Feb 17, 2016
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Despite crippling budget constraints, the Richmond City Council is considering a proposal to hire five new police officers at a discounted rate over their first three years in the department, in order to capitalize on a federal grant and also to address a recent increase in violence and property crimes.

The federal grant from the U.S. Department of Justice would provide the Richmond Police Department with $625,000 toward hiring five new patrol officers. The catch, however, is the grant will only partially pay for the officers, leaving Richmond to pay the remaining $2.1 million in their salary and benefits over the three-year period, according to city documents.

Also, as part of accepting the grant, Richmond will have to pay in full for the five officers for at least a fourth year.

On Tuesday, the council put off a decision until the March 1 meeting on whether to accept the grant and begin training the new cops. Councilmembers Jovanka Beckles and Jael Myrick expressed concern over whether the cash-strapped city can afford partially funding five new officers. Richmond faces a $22.7 million budget deficit by 2021, and Mayor Tom Butt has targeted savings of $8.7 million this year.

Interim Police Chief Allwyn Brown says at least some of the city’s cost to hire the new officers will be offset by reductions in police overtime. The department, which has seen its staff reduced from 195 in the 2011-12 year to 183 currently, has also seen its overtime costs soar, City Manager Bill Lindsay said. Brown has been ordered by council to return to the March 1 meeting with estimates on how much the five officers will save the department in overtime.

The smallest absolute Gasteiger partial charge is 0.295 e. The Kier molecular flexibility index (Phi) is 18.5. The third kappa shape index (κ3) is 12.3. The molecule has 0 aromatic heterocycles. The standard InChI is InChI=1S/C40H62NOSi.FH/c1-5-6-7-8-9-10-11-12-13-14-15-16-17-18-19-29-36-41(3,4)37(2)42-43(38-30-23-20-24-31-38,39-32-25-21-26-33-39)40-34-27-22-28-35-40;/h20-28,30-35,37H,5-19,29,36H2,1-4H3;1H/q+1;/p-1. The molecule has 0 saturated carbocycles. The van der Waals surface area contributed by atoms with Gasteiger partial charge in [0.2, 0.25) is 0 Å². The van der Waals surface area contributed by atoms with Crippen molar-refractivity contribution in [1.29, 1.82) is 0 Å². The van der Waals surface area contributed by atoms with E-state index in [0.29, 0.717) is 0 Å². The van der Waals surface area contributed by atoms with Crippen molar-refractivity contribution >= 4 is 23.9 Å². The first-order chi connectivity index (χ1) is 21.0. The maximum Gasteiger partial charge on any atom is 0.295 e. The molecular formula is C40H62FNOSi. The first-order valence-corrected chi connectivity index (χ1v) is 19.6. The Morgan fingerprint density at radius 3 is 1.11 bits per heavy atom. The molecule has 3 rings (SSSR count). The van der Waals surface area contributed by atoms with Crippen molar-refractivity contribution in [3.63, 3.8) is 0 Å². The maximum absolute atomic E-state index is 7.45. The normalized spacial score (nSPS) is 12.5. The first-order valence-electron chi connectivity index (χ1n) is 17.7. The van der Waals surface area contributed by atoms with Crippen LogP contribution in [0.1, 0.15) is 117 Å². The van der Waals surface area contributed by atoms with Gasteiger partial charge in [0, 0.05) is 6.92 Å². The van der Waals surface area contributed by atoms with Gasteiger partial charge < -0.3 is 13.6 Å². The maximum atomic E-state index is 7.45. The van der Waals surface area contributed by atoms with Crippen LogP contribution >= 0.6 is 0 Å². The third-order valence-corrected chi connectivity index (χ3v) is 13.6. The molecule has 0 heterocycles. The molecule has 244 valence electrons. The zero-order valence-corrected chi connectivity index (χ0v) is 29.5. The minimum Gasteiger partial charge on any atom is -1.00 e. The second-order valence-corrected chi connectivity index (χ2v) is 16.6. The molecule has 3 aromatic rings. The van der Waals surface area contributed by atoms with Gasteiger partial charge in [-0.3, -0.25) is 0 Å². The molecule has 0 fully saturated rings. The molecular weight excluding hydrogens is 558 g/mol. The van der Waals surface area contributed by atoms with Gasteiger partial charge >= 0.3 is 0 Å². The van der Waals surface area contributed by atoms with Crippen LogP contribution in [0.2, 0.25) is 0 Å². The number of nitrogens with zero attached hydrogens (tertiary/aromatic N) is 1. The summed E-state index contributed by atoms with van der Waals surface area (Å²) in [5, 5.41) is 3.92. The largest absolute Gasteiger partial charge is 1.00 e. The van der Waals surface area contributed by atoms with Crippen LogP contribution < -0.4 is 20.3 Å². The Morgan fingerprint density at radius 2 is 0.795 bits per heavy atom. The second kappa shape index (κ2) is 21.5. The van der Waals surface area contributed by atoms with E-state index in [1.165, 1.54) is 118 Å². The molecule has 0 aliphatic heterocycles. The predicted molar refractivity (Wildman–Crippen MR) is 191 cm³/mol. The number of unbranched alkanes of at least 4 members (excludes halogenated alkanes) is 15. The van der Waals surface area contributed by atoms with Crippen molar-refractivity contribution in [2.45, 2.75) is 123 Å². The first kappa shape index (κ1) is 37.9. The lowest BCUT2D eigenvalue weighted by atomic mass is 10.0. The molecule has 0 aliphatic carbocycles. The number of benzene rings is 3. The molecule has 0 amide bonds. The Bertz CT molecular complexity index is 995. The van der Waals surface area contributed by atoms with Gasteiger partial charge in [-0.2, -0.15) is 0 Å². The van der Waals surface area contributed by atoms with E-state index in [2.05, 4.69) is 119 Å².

Both Lindsay and Mayor Butt expressed support for the grant opportunity, calling the $625,000 from the federal government “free money” to help a police department that has been struggling to address increasing crime.

“[Our numbers of officers’] are going down, and the crime is going up,” Mayor Butt said.

Last year, Butt said, the public’s number one complaint was shoddy roads. Currently, he says, surveys show crime is the public’s top concern. The mayor noted a noticeable increase in property crimes, and added the number of homicides nearly doubled last year.

To receive the grant, Richmond council will have to vote in favor of accepting it by the end of June, or before the start of next fiscal year.


About the Author

Mike Aldax is the editor of the Richmond Standard. He has 13 years of journalism experience, most recently as a reporter for the San Francisco Examiner. He previously held roles as reporter and editor at Bay City News, Napa Valley Register, Garden Island Newspaper in Kaua’i, and the Queens Courier in New York City.